‘Safari’ Only in Group’s Name

The term “safari” usually congers a notion of big game hunting in Africa or some far-flung destination in the primitive outback. But that isn’t always the case.

This definition is all too limited, according to Don Giottonini, owner of Valley Lumber in Stockton and president of the nonprofit Sacramento Safari Club, which has donated more than $1.53 million to improve natural habitat and preserve wildlife.

From funding deer and wild pig studies to restoring populations of native bighorn sheep to historic ranges in Yosemite and herds of tule elk throughout the Central Valley, the Safari Club has accomplished so much for wildlife in California.

It’s the perspective of being purely a hunting group that needs to be changed, said Giottonini, who is trying to get his message to the public.

The Sacramento Safari Club has helped reintroduce bighorn sheep to their historic range in Yosemite National Park. Steve Kline/Courtesy

Safari Club programs attempt to educate the public about the important role sport hunting plays in managing wildlife in our state. Others support on-the-ground projects and studies to rebuild species that are in decline, or balance wildlife abundance with the amount of available habitat.

Preconceived ideas, especially among urban dwellers, and blatant false claims by narrow environmental groups make Giottonini’s challenge difficult.

“It’s tough to get the truth out there,” he said. “Our citizens are more removed from the land than ever and bombarded by mistruths on social media.”

Here’s a question: Did you know that legal sport hunting never has caused the extinction of any animal in California, or anyplace else in the United States?

“Don’t take my word for it,” Giottonini said. “That’s a claim made by the state Department of Fish and Game.”

Since its inception in 1978, the Sacramento Safari Club not only has given direct support to wildlife projects in the state, but also supported critters nationally and internationally, such as the re-propagation of the black rhinoceros in Zimbabwe and wood bison in Alaska.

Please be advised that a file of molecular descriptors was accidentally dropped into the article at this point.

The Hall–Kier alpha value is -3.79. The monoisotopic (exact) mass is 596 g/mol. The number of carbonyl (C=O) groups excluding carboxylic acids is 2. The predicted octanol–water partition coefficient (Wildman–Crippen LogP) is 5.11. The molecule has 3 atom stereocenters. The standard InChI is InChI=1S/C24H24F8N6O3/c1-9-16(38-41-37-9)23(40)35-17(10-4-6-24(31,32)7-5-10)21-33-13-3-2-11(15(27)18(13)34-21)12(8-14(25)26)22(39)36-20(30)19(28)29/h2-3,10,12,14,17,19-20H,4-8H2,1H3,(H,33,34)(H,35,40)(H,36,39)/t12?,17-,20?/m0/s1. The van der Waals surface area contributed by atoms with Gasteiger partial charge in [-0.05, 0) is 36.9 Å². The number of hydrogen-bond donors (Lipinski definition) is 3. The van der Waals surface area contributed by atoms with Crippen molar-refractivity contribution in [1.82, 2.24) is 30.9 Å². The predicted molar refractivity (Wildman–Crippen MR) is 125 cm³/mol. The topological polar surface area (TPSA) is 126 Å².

In Sacramento, the group helped the Effe Yeaw Nature Center build an animal and riparian habitat display area, funded Scholastic Youth Shooting Programs at Stockton’s Waterloo Gun and Bocci Club and paid for films on mountain lions, bighorn sheep and disappearing wetlands that aired on PBS.

Get the idea? This outfit really cares about wildlife.

Safari Club International has more than two million members and affiliates. Giottonini said the group’s emphasis continues to focus squarely on habitat and conservation programs, and proper game management through hunting and legislation.

“Recently, we sponsored field studies of wild pig and deer herds at Angel Island State Park, Railroad Flat, Round Valley and the eastern Sierra,” he said. “At the same time, we’re underwriting youth scholarships, public school teacher trainings and research in biological conservation through the Cal State University system.”

As a passionate conservationist who believes in ecosystem management and the principles of sustainable use, Giottonini understands that hunting is not just part of his heritage.

“It is not just a pathway to connect with the land and the natural resources surrounding us,” he said. “And hunting is not just a sport or recreation. It is part of my identify and personal desire to conserve wildlife for generations to come.”

Now, if he could only get the Safari Club message out.–Peter Ottesen

This article is reprinted with the permission of Recordnet.com where it originally appeared. It was written by Recordnet.com Outdoor Correspondent Peter Ottesen.


Catalunya Fundraiser

catalunya SCI Chapter

The first international Chapter of SCI was chartered in Barcelona, Catalunya 28 years ago during a personal visit of C. J. McElroy to Spain. Today the SCI Catalunya Chapter works successfully on the foundations laid in 1984 by the original founders. Many monthly activities are offered by the Chapter, with one of the two social highlights of the events schedule being the late Spring Fundraiser Dinner. More than 130 persons attended this year’s event and all auctioned hunts were sold. Shown from right are, among Jose Maria Losa Reverte, President of the SCI Catalunya Chapter; and, seated, third from right, SCI Regional Representative Europe Norbert Ullmann surrounded by SCI, political authorities and members of the Press Corps from Catalunya, Levante, Madrid and the Balearean Islands.


Important Walther PK380 Safety Recall Notice

Walther-PK380During an internal quality review, Carl Walther GmbH has identified a condition that may exist in certain PK380 pistols that may permit a round to be discharged if the trigger is pulled, despite engagement of the manual safety. Walther has found that engagement of the manual safety may not prevent firing of a chambered round when the trigger is pulled.

This recall applies to Walther PK380, .380 ACP pistols manufactured by Carl Walther GmbH from May through September 2012, which have a serial number range from PK101201 to PK112155.